ISIS and Israel

[Jihadica is pleased to welcome Dana Hadra. You can find her on Twitter @dhadra20. -ed.]


On October 23, 2015, ISIS released its first video in Hebrew addressing “the Jews occupying Muslim lands.” “Not one Jew will remain in Jerusalem,” a masked ISIS member warns. “Do what you want in the meantime, but then we will make you pay ten times over.” This video is the latest in a string of statements made by ISIS threatening to invade Israel and slaughter its citizens.

Does ISIS’s rhetoric match its strategic reality? Does it really have its sights set on Israel?

To be sure, Israel has seen an uptick in ISIS activity along its southern border in recent months. In July 2015 ISIS’s Egyptian affiliate “Wilayat Sinai” claimed responsibility for three rockets that exploded in southern Israel. The Gaza-based jihadist organization Sheikh Omar Hadid Brigade, which might have ties to ISIS, launched a rocket attack on the Israeli port city of Ashdod in May 2015.

ISIS itself makes the occasional threat. In February 2008, for example, Abu Omar al-Baghdadi, then leader of the al-Qaeda affiliated Islamic State of Iraq (ISI), announced his intention to oversee “the liberation of Al-Aqsa,” stating, “…we ask God and hope that the [Islamic State of Iraq] will be the cornerstone for the return of Jerusalem.” In widely circulated videos released in June 2014, an ISIS member states that Anbar is “only a stone’s throw away from Al-Aqsa Mosque.” In another video message released in July 2015, ISIS members threaten to “uproot the state of Jews,” which will be “run over by our [ISIS] creeping crowds.”  More recently, ISIS released a series of videos encouraging Palestinians to engage in lone wolf attacks against Jews. “Bring back horror to the Jews with explosions, burnings, and stabbings,” says one ISIS militant in a propaganda video, circulated with the hashtag “#The_slaughter_of_ Jews.”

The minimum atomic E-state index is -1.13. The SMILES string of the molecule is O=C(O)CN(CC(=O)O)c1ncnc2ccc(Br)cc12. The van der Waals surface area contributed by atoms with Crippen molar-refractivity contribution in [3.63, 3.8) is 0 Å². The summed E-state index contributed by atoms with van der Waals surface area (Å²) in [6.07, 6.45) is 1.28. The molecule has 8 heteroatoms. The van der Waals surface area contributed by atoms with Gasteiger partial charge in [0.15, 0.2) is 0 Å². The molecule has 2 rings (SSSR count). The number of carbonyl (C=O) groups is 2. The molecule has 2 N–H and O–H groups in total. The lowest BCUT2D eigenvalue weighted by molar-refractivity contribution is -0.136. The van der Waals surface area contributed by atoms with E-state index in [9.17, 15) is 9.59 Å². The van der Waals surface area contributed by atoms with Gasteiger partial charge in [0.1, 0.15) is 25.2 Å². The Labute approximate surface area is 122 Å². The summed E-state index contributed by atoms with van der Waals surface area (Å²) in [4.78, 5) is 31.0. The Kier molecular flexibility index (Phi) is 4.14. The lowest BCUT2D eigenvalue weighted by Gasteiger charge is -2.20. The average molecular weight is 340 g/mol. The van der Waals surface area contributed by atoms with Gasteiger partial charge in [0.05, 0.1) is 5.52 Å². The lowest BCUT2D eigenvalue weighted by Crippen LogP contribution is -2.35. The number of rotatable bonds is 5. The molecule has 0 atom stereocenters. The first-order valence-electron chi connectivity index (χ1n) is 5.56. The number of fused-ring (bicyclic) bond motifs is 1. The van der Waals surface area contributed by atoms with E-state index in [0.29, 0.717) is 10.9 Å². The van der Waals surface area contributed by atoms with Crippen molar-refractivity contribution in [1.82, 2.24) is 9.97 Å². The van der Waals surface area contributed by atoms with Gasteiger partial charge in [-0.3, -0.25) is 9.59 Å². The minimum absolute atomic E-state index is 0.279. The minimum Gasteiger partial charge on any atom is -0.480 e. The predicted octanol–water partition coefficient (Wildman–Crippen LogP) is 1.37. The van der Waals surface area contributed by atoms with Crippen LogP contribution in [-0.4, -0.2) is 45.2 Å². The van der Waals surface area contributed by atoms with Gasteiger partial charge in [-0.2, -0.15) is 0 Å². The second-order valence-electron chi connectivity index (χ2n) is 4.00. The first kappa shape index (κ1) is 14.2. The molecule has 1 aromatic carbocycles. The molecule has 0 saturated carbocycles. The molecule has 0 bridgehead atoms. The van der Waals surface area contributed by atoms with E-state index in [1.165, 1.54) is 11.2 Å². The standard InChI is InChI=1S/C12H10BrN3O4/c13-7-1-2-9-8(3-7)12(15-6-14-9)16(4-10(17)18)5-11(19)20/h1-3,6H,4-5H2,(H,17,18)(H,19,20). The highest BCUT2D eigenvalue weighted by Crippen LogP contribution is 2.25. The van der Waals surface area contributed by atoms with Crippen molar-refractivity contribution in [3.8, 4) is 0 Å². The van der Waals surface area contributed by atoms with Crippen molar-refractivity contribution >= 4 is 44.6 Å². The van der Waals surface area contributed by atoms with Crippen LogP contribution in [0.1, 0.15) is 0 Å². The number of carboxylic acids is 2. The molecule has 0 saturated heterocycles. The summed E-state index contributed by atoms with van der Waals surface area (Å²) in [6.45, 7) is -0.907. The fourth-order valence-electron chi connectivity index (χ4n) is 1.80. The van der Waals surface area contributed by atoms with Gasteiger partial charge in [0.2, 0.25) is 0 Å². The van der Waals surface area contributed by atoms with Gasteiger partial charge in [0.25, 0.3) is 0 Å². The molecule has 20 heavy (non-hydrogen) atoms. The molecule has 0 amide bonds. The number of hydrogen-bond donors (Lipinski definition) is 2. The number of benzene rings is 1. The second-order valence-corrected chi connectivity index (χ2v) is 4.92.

Despite its threats, ISIS tanks won’t be rolling into the Holy Land anytime soon. Overthrowing the Israeli government is not a pressing priority for the ISIS high command. It’s more interested in taking over Sunni lands where state authority has broken down. Dabiq, ISIS’s English-language magazine, summarizes its strategy: weaken Muslim governments through terrorism, thereby creating security vacuums (literally, “chaos” or tawahhush). ISIS fighters will move in and  establish new state-like structures (idarat). So far, ISIS has stuck to this plan; its fighters are most active and successful in areas where there is a security void. Israel, which has one of the mightiest militaries in the Middle East, is the opposite of a security void.

Theologically, the defeat of Israel is also a low priority. Unusual for a Sunni group, ISIS is motivated by Islamic prophecies of the End Times—or at least pays a lot of lip service to them. Those prophecies envisage the conquest of Jerusalem and a war with the Jews as the final act in the End Times drama. ISIS is still in the first act, the reestablishment of the caliphate. It still has to spread the caliphate throughout the world and defeat the Christian infidels.

So despite its combative messaging, ISIS’s threats to storm Israel are empty, meant to recruit Muslims angry about the occupation rather than signal an invasion. ISIS is focused on consolidating its state and expanding it into Sunni Muslim lands; its gaze will remained fixed on Jerusalem but it won’t try to plant its flag there anytime soon.

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4 Responses

  1. Hello, Dana:

    Thanks for reporting on an important issue.

    I have just one relatively minor quibble. You write: “Unusual for a Sunni group, ISIS is motivated by Islamic prophecies of the End Times”

    Is it really so unusual? Maybe it’s more a matter of emphasis..

    My own tracking of Sunni apocalypticism has moved between 1998 and now from a focus on Hamas, and the Gharquad Tree hadith via AQ and recruitment uses of the “black banners from Khorasan” ahadith, to Zawahiri’s quote on Dabiq and the current apocalyptic focus of IS as described in Wm. McCants’ book.

    Thus the Hamas Charter, Art 7, quotes the explicitly eschatological Gharqad Tree hadith –

    The Day of Judgement will not come about until Moslems fight the Jews (killing the Jews), when the Jew will hide behind stones and trees. The stones and trees will say O Moslems, O Abdulla, there is a Jew behind me, come and kill him. Only the Gharkad tree, (evidently a certain kind of tree) would not do that because it is one of the trees of the Jews.

    — while Art 15 says of Al-Aqsa: